5.4.3 Randomized Potential Fields

Figure 5.15: The randomized potential field method can be modeled as a three-state machine.

Adapting the discrete algorithms from Section 2.2 works well if the problem can be solved with a small number of points. The number of points per axis must be small or the dimension must be low, to ensure that the number of points, $ k^n$, for $ k$ points per axis and $ n$ dimensions is small enough so that every vertex in $ g$ can be reached in a reasonable amount of time. If, for example, the problem requires $ 50$ points per axis and the dimension is $ 10$, then it is impossible to search all of the $ 50^{10}$ samples. Planners that exploit best-first heuristics might find the answer without searching most of them; however, for a simple problem such as that shown in Figure 5.13a, the planner will take too long exploring the vertices in the bowl.5.12

The randomized potential field [70,72,588] approach uses random walks to attempt to escape local minima when best-first search becomes stuck. It was one of the first sampling-based planners that developed specialized techniques beyond classical discrete search, in an attempt to better solve challenging motion planning problems. In many cases, remarkable results were obtained. In its time, the approach was able to solve problems up to $ 31$ degrees of freedom, which was well beyond what had been previously possible. The main drawback, however, was that the method involved many heuristic parameters that had to be adjusted for each problem. This frustration eventually led to the development of better approaches, which are covered in Sections 5.4.4, 5.5, and 5.6. Nevertheless, it is worthwhile to study the clever heuristics involved in this earlier method because they illustrate many interesting issues, and the method was very influential in the development of other sampling-based planning algorithms.5.13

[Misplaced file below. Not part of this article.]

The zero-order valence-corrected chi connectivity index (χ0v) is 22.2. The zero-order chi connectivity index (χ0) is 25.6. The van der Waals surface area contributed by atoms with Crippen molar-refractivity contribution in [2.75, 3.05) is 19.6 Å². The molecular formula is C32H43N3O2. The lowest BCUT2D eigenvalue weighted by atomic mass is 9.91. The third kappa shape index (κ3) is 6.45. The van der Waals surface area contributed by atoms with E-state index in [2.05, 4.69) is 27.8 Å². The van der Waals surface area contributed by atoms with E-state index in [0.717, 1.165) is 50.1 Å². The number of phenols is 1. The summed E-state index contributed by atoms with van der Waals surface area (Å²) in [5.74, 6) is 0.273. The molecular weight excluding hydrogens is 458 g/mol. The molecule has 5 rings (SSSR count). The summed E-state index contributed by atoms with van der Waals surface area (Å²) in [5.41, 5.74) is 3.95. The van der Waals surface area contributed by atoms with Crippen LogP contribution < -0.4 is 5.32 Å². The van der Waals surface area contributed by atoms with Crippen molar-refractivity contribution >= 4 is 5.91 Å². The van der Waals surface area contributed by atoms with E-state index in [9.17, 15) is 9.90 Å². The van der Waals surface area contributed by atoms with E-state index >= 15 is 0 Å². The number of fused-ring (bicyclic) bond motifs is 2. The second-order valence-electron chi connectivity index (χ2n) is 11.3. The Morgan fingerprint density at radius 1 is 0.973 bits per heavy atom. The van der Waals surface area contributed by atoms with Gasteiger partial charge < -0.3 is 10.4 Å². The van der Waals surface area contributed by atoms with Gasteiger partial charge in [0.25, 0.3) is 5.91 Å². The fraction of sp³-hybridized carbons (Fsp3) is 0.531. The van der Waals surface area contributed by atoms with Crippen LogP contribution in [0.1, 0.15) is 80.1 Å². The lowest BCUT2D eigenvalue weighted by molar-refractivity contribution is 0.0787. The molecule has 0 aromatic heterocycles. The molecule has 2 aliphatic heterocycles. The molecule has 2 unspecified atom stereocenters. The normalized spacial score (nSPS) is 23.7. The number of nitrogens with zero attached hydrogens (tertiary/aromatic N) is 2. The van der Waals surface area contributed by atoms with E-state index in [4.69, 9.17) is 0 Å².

The most complicated part of the algorithm is the definition of a potential function, which can be considered as a pseudometric that tries to estimate the distance from any configuration to the goal. In most formulations, there is an attractive term, which is a metric on $ {\cal C}$ that yields the distance to the goal, and a repulsive term, which penalizes configurations that come too close to obstacles. The construction of potential functions involves many heuristics and is covered in great detail in [588]. One of the most effective methods involves constructing cost-to-go functions over $ {\cal W}$ and lifting them to $ {\cal C}$ [71]. In this section, it will be sufficient to assume that some potential function, $ {g}(q)$, is defined, which is the same notation (and notion) as a cost-to-go function in Section 2.2.2. In this case, however, there is no requirement that $ {g}(q)$ is optimal or even an underestimate of the true cost to go.

When the search becomes stuck and a random walk is needed, it is executed for some number of iterations. Using the discretization procedures of Section 5.4.2, a high-resolution grid (e.g., $ 50$ points per axis) is initially defined. In each iteration, the current configuration is modified as follows. Each coordinate, $ q_i$, is increased or decreased by $ \Delta q_i$ (the grid step size) based on the outcome of a fair coin toss. Topological identifications must be respected, of course. After each iteration, the new configuration is checked for collision, or whether it exceeds the boundary of $ {\cal C}$ (if it has a boundary). If so, then it is discarded, and another attempt is made from the previous configuration. The failures can repeat indefinitely until a new configuration in $ {\cal C}_{free}$ is obtained.